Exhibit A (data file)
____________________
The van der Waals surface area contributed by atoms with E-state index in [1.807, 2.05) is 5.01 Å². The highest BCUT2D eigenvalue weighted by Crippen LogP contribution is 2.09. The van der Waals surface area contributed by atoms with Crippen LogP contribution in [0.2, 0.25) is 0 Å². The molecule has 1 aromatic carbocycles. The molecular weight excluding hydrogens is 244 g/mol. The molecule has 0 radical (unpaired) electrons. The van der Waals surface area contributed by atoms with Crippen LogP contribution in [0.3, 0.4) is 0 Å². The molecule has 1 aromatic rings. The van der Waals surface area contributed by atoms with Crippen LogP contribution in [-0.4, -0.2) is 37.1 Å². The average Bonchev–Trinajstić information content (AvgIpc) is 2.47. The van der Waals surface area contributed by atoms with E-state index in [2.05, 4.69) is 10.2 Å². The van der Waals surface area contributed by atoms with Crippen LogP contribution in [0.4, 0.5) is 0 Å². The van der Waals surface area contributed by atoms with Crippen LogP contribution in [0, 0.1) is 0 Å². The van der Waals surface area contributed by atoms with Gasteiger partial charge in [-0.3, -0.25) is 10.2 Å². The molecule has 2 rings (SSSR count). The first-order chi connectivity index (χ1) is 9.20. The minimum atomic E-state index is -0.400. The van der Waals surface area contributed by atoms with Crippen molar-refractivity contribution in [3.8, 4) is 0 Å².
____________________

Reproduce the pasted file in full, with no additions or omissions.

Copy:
The van der Waals surface area contributed by atoms with E-state index in [1.807, 2.05) is 5.01 Å². The highest BCUT2D eigenvalue weighted by Crippen LogP contribution is 2.09. The van der Waals surface area contributed by atoms with Crippen LogP contribution in [0.2, 0.25) is 0 Å². The molecule has 1 aromatic carbocycles. The molecular weight excluding hydrogens is 244 g/mol. The molecule has 0 radical (unpaired) electrons. The van der Waals surface area contributed by atoms with Crippen LogP contribution in [0.3, 0.4) is 0 Å². The molecule has 1 aromatic rings. The van der Waals surface area contributed by atoms with Crippen LogP contribution in [-0.4, -0.2) is 37.1 Å². The average Bonchev–Trinajstić information content (AvgIpc) is 2.47. The van der Waals surface area contributed by atoms with E-state index in [2.05, 4.69) is 10.2 Å². The van der Waals surface area contributed by atoms with Crippen LogP contribution in [0.4, 0.5) is 0 Å². The van der Waals surface area contributed by atoms with Crippen LogP contribution in [0, 0.1) is 0 Å². The van der Waals surface area contributed by atoms with Gasteiger partial charge in [-0.3, -0.25) is 10.2 Å². The molecule has 2 rings (SSSR count). The first-order chi connectivity index (χ1) is 9.20. The minimum atomic E-state index is -0.400. The van der Waals surface area contributed by atoms with Crippen molar-refractivity contribution in [3.8, 4) is 0 Å².